Followers of Christ are a part of the Kingdom of Light (Colossians 1: 12 – 14). 1 John 4 says that GREATER is HE (Christ) who is in us than he (satan) who is in the world and that perfect love (the love of Christ) drives out fear (verses 4 & 18). Jesus is victorious every single day of the year!
So while our family gained some head knowledge – and spiritual reassurance – through our examination of Halloween, we still needed to figure out how to respond.
Around this season in our parenting, our pastor and church leaders started to challenge our church family to examine how we engage with our community. Our pastor encouraged us to investigate the question What are you for? It’s a relevant inquiry as Christians are increasingly known for what we’re against.
“What are you for?” speaks of the redemptive power of relationships, of not simply turning our backs on this world but by finding intentional ways to shine light in the darkness.
“We draw people to Christ not by loudly discrediting what they believe, by telling them how wrong they are and how right we are, but by showing them a light that is so lovely that they want with all their hearts to know the source of it.” ~ Madeline L’Engle
Around the same time that we were thinking of all these things, and as leaves turned yellow and red, I picked up Paul David Tripp’s book, Age of Opportunity: A Biblical Guide to Parenting Teens. We were still far from the teen years, but we had (still have) so much to learn.
In his chapter, Life in the Real World, Tripp illustrates 2 common Christian responses to culture: rejection and assimilation. I think my husband and I, in our early parenting philosophy, would have chosen rejection of the culture, when it comes to all things Halloween: no parties, trick-or-treating only at fall festivals (churches), nothing spooky, lights off at our house, etc, etc … But we caught a glimpse, eight months into parenting, that Halloween can be one of the most neighborly days of the year.
Yet, we’re not comfortable with throwing ourselves head-long into Halloween either. The Bible also tells us to think on things that are pure and honorable to God, and it’s our personal conviction that the creepy side of Halloween puts our thoughts elsewhere.
While we believe that families are free to decide for themselves, neither rejection or assimilation is entirely appealing to us. The Bible tells us that although we are not of this world, we are still in it (see Jesus’ words in John 17: 14 – 15).
Paul David Tripp suggests that if isolation from the culture (rejection) is on one end of the spectrum, and immersion in the culture (assimilation) is on the other end, then Christians can find a biblically-appropriate place between the two. He calls this place, “redemption interaction.”
Regardless of Halloween’s origins, we believe that our family can give a redemptive meaning to October 31. Instead of isolating from or immersing into culture, we want to interact with it. Matthew 5:14 – 16 tells us how:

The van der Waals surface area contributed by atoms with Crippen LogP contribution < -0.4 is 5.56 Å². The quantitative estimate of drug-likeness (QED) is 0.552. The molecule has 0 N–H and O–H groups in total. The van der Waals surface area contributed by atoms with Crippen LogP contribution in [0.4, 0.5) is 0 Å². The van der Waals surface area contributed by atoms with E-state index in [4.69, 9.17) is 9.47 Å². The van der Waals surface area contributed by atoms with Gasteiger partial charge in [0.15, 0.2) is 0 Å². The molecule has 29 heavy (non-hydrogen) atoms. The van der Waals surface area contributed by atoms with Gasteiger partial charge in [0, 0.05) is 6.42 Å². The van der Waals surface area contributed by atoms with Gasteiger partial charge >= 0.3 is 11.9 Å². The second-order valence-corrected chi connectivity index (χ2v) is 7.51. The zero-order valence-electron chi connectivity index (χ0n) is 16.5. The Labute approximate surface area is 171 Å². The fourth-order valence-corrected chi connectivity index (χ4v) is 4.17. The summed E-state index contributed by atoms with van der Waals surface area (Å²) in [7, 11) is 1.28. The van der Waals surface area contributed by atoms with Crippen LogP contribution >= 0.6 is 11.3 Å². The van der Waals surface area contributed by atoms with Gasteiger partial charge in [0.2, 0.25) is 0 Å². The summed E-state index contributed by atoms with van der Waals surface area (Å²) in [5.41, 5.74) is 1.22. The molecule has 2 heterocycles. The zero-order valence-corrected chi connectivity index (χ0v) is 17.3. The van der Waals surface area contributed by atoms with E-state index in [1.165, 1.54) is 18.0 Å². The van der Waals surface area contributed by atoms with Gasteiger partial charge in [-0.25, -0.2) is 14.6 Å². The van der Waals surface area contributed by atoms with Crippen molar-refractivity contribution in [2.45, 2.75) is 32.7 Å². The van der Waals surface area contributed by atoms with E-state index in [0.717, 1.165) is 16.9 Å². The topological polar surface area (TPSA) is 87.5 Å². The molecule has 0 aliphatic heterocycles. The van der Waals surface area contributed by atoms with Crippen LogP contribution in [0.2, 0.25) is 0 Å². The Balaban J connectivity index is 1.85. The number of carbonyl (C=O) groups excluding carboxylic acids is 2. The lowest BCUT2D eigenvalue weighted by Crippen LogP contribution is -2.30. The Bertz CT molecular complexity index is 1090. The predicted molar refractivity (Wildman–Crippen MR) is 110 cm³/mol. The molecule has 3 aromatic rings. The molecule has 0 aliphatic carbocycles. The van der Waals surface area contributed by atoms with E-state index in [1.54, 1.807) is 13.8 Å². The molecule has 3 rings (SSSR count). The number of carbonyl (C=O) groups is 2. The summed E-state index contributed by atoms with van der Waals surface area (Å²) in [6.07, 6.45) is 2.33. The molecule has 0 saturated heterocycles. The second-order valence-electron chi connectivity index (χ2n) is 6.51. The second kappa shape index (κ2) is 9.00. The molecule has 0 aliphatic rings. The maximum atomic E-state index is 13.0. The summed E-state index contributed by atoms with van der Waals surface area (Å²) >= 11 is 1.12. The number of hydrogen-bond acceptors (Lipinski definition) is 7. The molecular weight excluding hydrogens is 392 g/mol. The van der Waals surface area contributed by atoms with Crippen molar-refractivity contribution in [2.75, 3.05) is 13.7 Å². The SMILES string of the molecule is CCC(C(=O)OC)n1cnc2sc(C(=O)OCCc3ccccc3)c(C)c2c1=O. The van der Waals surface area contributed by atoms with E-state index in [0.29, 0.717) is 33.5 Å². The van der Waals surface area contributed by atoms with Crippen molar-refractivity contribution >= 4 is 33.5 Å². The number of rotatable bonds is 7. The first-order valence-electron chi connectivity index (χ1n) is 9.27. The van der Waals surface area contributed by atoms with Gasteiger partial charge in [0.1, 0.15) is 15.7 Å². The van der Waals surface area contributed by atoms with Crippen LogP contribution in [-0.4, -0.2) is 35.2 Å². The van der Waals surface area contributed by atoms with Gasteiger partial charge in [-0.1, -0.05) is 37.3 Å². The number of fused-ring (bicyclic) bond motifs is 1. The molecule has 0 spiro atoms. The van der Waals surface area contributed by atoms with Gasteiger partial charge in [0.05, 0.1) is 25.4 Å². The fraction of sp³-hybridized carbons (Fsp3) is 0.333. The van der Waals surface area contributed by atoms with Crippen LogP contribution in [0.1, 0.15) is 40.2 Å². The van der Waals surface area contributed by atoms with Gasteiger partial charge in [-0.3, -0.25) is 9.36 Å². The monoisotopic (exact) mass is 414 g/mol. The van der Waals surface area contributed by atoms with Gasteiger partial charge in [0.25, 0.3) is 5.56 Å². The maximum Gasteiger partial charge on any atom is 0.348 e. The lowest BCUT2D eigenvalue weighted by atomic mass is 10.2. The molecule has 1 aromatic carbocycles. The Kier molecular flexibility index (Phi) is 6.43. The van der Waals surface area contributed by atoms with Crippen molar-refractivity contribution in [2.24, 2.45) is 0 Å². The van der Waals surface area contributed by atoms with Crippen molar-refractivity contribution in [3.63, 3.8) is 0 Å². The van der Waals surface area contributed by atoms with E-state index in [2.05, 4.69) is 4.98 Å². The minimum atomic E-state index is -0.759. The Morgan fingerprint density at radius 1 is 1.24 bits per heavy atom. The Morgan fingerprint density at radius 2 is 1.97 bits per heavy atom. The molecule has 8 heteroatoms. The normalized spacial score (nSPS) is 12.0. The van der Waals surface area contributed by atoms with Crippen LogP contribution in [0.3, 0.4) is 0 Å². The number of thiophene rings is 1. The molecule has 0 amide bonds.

“You are the light of the world. A town built on a hill cannot be hidden. Neither do people light a lamp and put it under a bowl. Instead they put it on its stand, and it gives light to everyone in the house. In the same way, let your light shine before others, that they may see your good deeds and glorify your Father in heaven.” Matthew 5: 14 – 16
Our family believes that God has purposefully placed us in this city, in this neighborhood, and on this street to care about our neighbors. How can we effectively do that if we don’t take opportunities to see them face to face? If we keep our lamp under a bowl? We began to understand the purpose behind our church’s decision to end the fall festival, thereby encouraging the congregation to return to our neighbors around our city instead.
In his book, Celebration of Discipline (1978), Richard Foster says, “Why allow Halloween to be a pagan holiday in commemoration of the powers of darkness? Fill the house or church with light; sing and celebrate the victory of Christ over darkness.”
While we wavered about Halloween, our neighbors did something which helped us to participate in a meaningful way. As trick-or-treaters filled the street, our neighbors brought huge stockpots of jambalaya outside, and a tradition began. Each year, the crowd grows, and Halloween has become THE gathering event of the year.
We’re grateful that someone took the initiative and we enjoy the benefits. And we’re inspired and challenged to forward the neighborly momentum down the street. I think this year, instead of waiting for little ones to come to our door, we’ll set up a table in the front yard with cider and cookies and greet the parents. On Halloween, acquaintances, even strangers, expectantly come to our house, and we can take advantage of the occasion to initiate and advance relationships. We’re excited about neighbors being part of one another’s lives beyond October 31.
As Tim Challies says, “One night does not a neighbor make (and one night does not a pagan make), but Halloween is the one night of the year where the good neighborliness that flows from being in Christ is communicated and reinforced. We are citizens of another Kingdom where The Light is always on.”
So, we’ll treat Halloween not as a holiday, but as an event. We’ll see this event as an opportunity to be for community. We’ll concentrate less on being against the darkness and focus more on being for the light. The light always wins!
As our family scoops out our pumpkin, we’ll talk about how great it is that Jesus has cleaned us up on the inside and put His light there. And we’ll put that light on display.
Join us, wherever God has placed you, and let it shine!